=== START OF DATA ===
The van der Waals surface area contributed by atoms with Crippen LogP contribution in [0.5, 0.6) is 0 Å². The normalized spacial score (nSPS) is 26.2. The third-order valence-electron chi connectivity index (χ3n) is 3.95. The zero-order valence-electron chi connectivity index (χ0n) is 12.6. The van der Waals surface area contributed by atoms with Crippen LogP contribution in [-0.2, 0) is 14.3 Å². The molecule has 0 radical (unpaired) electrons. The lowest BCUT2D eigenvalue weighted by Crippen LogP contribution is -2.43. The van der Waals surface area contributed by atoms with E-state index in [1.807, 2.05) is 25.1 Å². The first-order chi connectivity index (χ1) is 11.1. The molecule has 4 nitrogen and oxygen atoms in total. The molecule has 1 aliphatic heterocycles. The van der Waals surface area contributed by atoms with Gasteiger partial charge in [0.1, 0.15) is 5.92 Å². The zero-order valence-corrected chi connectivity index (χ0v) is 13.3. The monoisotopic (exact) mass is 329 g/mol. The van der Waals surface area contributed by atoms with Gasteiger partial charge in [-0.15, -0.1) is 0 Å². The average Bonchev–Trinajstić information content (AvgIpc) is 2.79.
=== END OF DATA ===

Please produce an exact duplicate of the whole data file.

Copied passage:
The van der Waals surface area contributed by atoms with Crippen LogP contribution in [0.5, 0.6) is 0 Å². The normalized spacial score (nSPS) is 26.2. The third-order valence-electron chi connectivity index (χ3n) is 3.95. The zero-order valence-electron chi connectivity index (χ0n) is 12.6. The van der Waals surface area contributed by atoms with Crippen LogP contribution in [-0.2, 0) is 14.3 Å². The molecule has 0 radical (unpaired) electrons. The lowest BCUT2D eigenvalue weighted by Crippen LogP contribution is -2.43. The van der Waals surface area contributed by atoms with E-state index in [1.807, 2.05) is 25.1 Å². The first-order chi connectivity index (χ1) is 11.1. The molecule has 4 nitrogen and oxygen atoms in total. The molecule has 1 aliphatic heterocycles. The van der Waals surface area contributed by atoms with Gasteiger partial charge in [0.1, 0.15) is 5.92 Å². The zero-order valence-corrected chi connectivity index (χ0v) is 13.3. The monoisotopic (exact) mass is 329 g/mol. The van der Waals surface area contributed by atoms with Gasteiger partial charge in [-0.15, -0.1) is 0 Å². The average Bonchev–Trinajstić information content (AvgIpc) is 2.79.